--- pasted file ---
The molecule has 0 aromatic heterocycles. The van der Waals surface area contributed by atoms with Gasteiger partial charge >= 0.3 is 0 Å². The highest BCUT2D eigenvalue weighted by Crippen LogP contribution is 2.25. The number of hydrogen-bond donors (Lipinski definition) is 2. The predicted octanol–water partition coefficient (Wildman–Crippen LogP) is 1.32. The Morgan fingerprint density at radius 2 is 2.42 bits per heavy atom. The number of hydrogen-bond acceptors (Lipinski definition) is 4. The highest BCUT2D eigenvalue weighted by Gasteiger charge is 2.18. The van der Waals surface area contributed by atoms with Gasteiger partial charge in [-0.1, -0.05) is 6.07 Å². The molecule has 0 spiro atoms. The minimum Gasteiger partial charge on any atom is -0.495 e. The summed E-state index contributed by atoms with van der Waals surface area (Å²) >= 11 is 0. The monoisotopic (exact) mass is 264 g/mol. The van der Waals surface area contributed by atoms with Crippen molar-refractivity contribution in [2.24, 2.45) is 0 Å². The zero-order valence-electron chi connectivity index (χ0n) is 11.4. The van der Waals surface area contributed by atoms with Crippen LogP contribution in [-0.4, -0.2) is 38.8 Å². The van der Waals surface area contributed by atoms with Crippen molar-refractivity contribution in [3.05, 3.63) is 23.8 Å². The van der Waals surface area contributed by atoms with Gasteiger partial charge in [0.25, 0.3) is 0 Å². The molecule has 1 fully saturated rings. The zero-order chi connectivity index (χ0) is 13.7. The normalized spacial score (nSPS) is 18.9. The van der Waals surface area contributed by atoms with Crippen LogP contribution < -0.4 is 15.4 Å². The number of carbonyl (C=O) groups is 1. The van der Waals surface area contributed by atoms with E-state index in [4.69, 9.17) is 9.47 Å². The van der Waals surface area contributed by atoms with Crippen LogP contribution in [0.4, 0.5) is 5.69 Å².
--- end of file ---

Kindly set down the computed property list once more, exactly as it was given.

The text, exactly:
The molecule has 0 aromatic heterocycles. The van der Waals surface area contributed by atoms with Gasteiger partial charge >= 0.3 is 0 Å². The highest BCUT2D eigenvalue weighted by Crippen LogP contribution is 2.25. The number of hydrogen-bond donors (Lipinski definition) is 2. The predicted octanol–water partition coefficient (Wildman–Crippen LogP) is 1.32. The Morgan fingerprint density at radius 2 is 2.42 bits per heavy atom. The number of hydrogen-bond acceptors (Lipinski definition) is 4. The highest BCUT2D eigenvalue weighted by Gasteiger charge is 2.18. The van der Waals surface area contributed by atoms with Gasteiger partial charge in [-0.1, -0.05) is 6.07 Å². The molecule has 0 spiro atoms. The minimum Gasteiger partial charge on any atom is -0.495 e. The summed E-state index contributed by atoms with van der Waals surface area (Å²) >= 11 is 0. The monoisotopic (exact) mass is 264 g/mol. The van der Waals surface area contributed by atoms with Crippen molar-refractivity contribution in [2.24, 2.45) is 0 Å². The zero-order valence-electron chi connectivity index (χ0n) is 11.4. The van der Waals surface area contributed by atoms with Crippen LogP contribution in [-0.4, -0.2) is 38.8 Å². The van der Waals surface area contributed by atoms with Crippen molar-refractivity contribution in [3.05, 3.63) is 23.8 Å². The van der Waals surface area contributed by atoms with Gasteiger partial charge in [0.25, 0.3) is 0 Å². The molecule has 1 fully saturated rings. The zero-order chi connectivity index (χ0) is 13.7. The normalized spacial score (nSPS) is 18.9. The van der Waals surface area contributed by atoms with Crippen LogP contribution < -0.4 is 15.4 Å². The number of carbonyl (C=O) groups is 1. The van der Waals surface area contributed by atoms with E-state index in [4.69, 9.17) is 9.47 Å². The van der Waals surface area contributed by atoms with Crippen LogP contribution in [0.4, 0.5) is 5.69 Å².